availability were offered. After all, this year, the Republican Party’s annual booth will be selling burgers.

Even
if the Democratic Women are ultimately allowed their booth, (which they
are now willing to pursue for this season) this conflict has soured the
experience. So much for Americana. Ruidoso is overwhelmingly Republican (witness the craziness of our town hall in “Billy the Kid and the Town Hall Meeting”) and SERG stands only to gain sympathetic profits because of this incident.   Yet, in
his determination to withhold from the Democratic Women the opportunity
to give back to the community based on his own political agenda, SERG
demeans the very community it claims to promote and represent.

Although
I am not a member of the Democratic Women, I assure you, I would be
equally outraged if Republicans were being refused representation. Such an act weakens all of us. As
Americans, our duty is to stand first and foremost to protect the
rights of our neighbors to freely express their beliefs or
affiliations, whether we agree or not. Whatever separates us, we have in common our rights. Once American rights are protected, then we can gather in our own self-interest.

The
intimidation and shunning of good American women from fair political representation of either party undermines the most fundamental
principles of our democracy. Surely these issues were
resolved by our suffragist grandmothers and need not be re-fought in
community celebrations in Ruidoso, New Mexico in 2009? One would think.

Yet, with
civics classes cut from education across the country, our democracy
increasingly develops gaping wounds to its collective consciousness. In
times like these, with right wing extremists ironically screaming, "Nazi" at the president, such wounds open our country to particular vulnerabilities. From tiny pockets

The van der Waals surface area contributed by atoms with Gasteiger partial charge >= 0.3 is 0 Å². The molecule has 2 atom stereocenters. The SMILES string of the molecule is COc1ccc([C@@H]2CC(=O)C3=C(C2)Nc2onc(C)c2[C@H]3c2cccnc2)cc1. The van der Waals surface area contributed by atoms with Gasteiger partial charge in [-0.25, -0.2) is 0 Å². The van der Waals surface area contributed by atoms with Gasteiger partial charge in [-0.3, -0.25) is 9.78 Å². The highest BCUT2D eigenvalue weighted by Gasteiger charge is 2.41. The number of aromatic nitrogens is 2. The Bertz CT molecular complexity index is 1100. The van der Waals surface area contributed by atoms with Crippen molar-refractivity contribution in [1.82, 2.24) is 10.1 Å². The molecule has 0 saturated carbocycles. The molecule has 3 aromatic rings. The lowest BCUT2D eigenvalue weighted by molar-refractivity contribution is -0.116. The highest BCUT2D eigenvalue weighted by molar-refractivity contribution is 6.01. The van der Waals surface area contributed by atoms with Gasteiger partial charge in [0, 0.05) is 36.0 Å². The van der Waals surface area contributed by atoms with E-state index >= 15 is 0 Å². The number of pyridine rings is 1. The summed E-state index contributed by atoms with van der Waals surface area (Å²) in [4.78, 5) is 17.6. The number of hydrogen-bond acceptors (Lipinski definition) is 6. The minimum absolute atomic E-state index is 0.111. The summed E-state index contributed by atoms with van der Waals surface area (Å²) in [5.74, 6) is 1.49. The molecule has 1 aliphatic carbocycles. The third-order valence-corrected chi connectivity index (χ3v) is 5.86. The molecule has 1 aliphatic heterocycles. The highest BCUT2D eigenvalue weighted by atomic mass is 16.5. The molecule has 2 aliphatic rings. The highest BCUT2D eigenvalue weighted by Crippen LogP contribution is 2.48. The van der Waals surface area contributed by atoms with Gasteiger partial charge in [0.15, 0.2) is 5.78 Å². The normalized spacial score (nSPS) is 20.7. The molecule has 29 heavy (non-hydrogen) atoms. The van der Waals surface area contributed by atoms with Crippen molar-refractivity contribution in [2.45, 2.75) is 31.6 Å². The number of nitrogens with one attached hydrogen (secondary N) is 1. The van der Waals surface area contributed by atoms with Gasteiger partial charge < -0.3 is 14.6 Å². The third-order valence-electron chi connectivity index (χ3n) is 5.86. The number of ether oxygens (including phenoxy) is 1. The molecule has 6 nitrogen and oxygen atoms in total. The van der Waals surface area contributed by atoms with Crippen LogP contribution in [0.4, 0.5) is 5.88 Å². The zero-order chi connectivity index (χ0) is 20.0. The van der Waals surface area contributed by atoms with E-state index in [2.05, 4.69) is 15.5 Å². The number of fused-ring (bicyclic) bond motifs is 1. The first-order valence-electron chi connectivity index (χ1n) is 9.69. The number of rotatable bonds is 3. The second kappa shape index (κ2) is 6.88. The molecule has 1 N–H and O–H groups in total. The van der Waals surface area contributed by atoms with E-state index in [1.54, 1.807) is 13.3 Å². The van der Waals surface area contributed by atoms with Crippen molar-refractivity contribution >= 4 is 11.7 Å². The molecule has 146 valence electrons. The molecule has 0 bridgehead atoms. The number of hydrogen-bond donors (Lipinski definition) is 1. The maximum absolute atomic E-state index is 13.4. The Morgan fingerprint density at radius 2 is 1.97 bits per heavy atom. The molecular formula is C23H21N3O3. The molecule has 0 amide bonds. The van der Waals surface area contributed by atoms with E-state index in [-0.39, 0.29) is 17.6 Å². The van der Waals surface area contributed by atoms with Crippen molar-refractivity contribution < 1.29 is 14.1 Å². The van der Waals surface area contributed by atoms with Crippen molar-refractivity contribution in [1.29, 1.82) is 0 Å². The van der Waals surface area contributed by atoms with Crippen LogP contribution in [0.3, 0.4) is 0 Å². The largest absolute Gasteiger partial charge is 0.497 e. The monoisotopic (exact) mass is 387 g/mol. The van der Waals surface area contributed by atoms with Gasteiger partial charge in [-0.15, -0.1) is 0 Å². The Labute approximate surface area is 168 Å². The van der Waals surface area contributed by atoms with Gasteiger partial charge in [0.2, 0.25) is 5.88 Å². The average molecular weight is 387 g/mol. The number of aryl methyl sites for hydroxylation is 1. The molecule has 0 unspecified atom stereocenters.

to sweeping community segments, many remain shielded from consciousness about
what being an American means. Rights historically understood in an almost sacred light now shift to a perversion under such a lens. These days, thinking members of both parties find themselves constantly reviewing the basics of democracy through letters to their editors
and water cooler conversations, because for far too many, the most rudimentary
understanding of American principles has become eroded and moth-eaten.

Even as they write their letters to our town fathers and fume behind the scenes, members of our local chapter of Democratic Women stand determined to hold high ground. They are assertive and measured in their response, though I’ve no doubt that they will be depicted in our local paper as frothing shrews cawing from the pits of hell.

We’ll see. The
situation continues to stew around us, but if the Democratic Women are successful at gaining an Oktoberfest booth, I know they will buy Republican burgers and share their chocolate across the aisle with the women manning the
Republican booth. It’s part of their graciousness -- the
kind I remember from the old days, when we were a warm community
enjoying our slice of Americana under the twinkling lights in the park
among the pines.